Clark Ashton Smith’s tales of the northern continent of Hyperborea were Cthulhu Mythos fantasies with a sardonic CAS twist. The connection with Tangerine Dream is most likely coincidental, the name being one that Smith borrowed rather than invented, but I enjoy the intersection all the same. The title of TD’s first single, Ultima Thule, refers to another remote northern realm. If you’re reaching for associations, as I invariably am, then it’s also worth mentioning Haunted Island by an affiliated group, Agitation Free. The last track on their 2nd album features a partial recitation of Dream-Land by Edgar Allan Poe that includes the words “from some ultimate dim Thule”; the keyboard player in Agitation Free was Michael Hoenig who was briefly a member of Tangerine Dream in 1975. As for Choronzon, this was a demon that Aleister Crowley claimed to have tangled with in the Algerian desert in 1909. The malevolent and chaotic nature of the entity, together with its unavoidably Lovecraftian epithet of “the Dweller in the Abyss”, places it close to the Mythos god of “nuclear chaos”, Azathoth, although the music that bears the Dweller’s name doesn’t convey any of these qualities. Tangerine Dream’s Choronzon is an uptempo piece of electro-pop that Virgin optimistically released as a single in 1981. For a group with a long history of eccentric title choices this maybe isn’t so surprising.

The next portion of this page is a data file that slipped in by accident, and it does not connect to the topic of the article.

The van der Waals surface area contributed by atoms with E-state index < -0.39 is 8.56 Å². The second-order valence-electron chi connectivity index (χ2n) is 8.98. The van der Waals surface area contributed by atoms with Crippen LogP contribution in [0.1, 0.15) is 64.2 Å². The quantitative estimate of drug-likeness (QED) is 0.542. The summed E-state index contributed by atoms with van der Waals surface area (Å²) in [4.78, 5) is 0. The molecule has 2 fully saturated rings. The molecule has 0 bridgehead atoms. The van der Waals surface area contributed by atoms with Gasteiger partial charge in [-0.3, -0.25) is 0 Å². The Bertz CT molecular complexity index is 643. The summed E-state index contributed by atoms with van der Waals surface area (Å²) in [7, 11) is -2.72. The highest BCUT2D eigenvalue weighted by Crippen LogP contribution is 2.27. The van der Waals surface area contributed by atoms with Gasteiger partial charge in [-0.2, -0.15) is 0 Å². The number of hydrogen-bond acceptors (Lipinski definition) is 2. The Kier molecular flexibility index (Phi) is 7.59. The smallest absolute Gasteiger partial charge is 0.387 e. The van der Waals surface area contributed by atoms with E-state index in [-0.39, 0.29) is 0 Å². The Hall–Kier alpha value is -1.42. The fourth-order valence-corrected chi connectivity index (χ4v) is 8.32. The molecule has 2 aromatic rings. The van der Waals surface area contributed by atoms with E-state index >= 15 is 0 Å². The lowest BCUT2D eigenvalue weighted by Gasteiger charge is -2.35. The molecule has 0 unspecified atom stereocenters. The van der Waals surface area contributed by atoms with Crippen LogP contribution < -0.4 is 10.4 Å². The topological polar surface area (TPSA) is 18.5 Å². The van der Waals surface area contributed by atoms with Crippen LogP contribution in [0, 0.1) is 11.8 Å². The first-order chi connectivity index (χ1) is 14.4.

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Tangerine Dream feature on another cosmic-horror music list that I suggested as soundtracks for The Haunter of the Dark in 1999. (The Lustmord somehow lost a couple of words from its title.) Most of these are drone works, and several were released after I’d drawn most of the pages, but I was listening to Zeit and Rubycon during many late-night work sessions, the latter especially while drawing The Call of Cthulhu. Discovering weird fiction and spacey electronica simultaneously caused the two things to become inextricably connected, and besides which there wasn’t much else to be found in the music world of the late 1970s that complemented such stories to the same degree. Rubycon offered satisfying associations, from the liquid green of the cover art (Cthulhu always suggests the colour green), to the predominantly sinister, minor-key music within. When the sequencers in Rubycon: Part 2 give way to the sounds of waves breaking on a shoreline this only reinforces the suitability of the album as a Cthulhoid soundtrack.

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The dedication from Alpha Centauri as printed in the Virgin double-disc reissue with the Atem album. It’s never been clear whether the “space” referred to is a noun or a verb.